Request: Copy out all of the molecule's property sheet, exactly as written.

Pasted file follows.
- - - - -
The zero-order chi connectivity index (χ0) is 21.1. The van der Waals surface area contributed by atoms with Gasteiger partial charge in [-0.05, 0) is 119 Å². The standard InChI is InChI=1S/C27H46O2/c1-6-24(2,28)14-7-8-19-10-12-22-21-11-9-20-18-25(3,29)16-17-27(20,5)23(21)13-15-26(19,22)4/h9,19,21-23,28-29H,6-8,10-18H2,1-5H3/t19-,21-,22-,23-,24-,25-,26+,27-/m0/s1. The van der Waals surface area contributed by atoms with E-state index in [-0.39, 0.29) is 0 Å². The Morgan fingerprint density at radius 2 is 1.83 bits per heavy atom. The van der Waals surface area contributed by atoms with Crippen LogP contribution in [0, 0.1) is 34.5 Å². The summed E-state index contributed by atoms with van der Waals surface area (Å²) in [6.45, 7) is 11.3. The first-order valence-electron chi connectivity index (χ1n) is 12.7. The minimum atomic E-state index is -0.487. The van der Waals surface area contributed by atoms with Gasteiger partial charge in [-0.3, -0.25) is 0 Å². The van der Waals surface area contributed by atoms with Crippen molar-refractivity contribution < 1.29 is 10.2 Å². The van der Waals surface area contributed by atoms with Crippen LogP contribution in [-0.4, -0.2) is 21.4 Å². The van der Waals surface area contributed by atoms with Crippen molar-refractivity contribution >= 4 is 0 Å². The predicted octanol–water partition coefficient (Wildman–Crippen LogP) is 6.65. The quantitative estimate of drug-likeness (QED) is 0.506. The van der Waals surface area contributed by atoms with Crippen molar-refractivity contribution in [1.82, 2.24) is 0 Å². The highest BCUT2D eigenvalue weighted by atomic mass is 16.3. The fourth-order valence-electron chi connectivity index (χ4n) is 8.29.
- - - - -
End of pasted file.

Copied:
The zero-order chi connectivity index (χ0) is 21.1. The van der Waals surface area contributed by atoms with Gasteiger partial charge in [-0.05, 0) is 119 Å². The standard InChI is InChI=1S/C27H46O2/c1-6-24(2,28)14-7-8-19-10-12-22-21-11-9-20-18-25(3,29)16-17-27(20,5)23(21)13-15-26(19,22)4/h9,19,21-23,28-29H,6-8,10-18H2,1-5H3/t19-,21-,22-,23-,24-,25-,26+,27-/m0/s1. The van der Waals surface area contributed by atoms with E-state index in [-0.39, 0.29) is 0 Å². The Morgan fingerprint density at radius 2 is 1.83 bits per heavy atom. The van der Waals surface area contributed by atoms with Crippen LogP contribution in [0, 0.1) is 34.5 Å². The summed E-state index contributed by atoms with van der Waals surface area (Å²) in [6.45, 7) is 11.3. The first-order valence-electron chi connectivity index (χ1n) is 12.7. The minimum atomic E-state index is -0.487. The van der Waals surface area contributed by atoms with Gasteiger partial charge in [-0.3, -0.25) is 0 Å². The van der Waals surface area contributed by atoms with Crippen molar-refractivity contribution < 1.29 is 10.2 Å². The van der Waals surface area contributed by atoms with Crippen LogP contribution in [-0.4, -0.2) is 21.4 Å². The van der Waals surface area contributed by atoms with Crippen molar-refractivity contribution >= 4 is 0 Å². The predicted octanol–water partition coefficient (Wildman–Crippen LogP) is 6.65. The quantitative estimate of drug-likeness (QED) is 0.506. The van der Waals surface area contributed by atoms with Crippen molar-refractivity contribution in [1.82, 2.24) is 0 Å². The highest BCUT2D eigenvalue weighted by atomic mass is 16.3. The fourth-order valence-electron chi connectivity index (χ4n) is 8.29.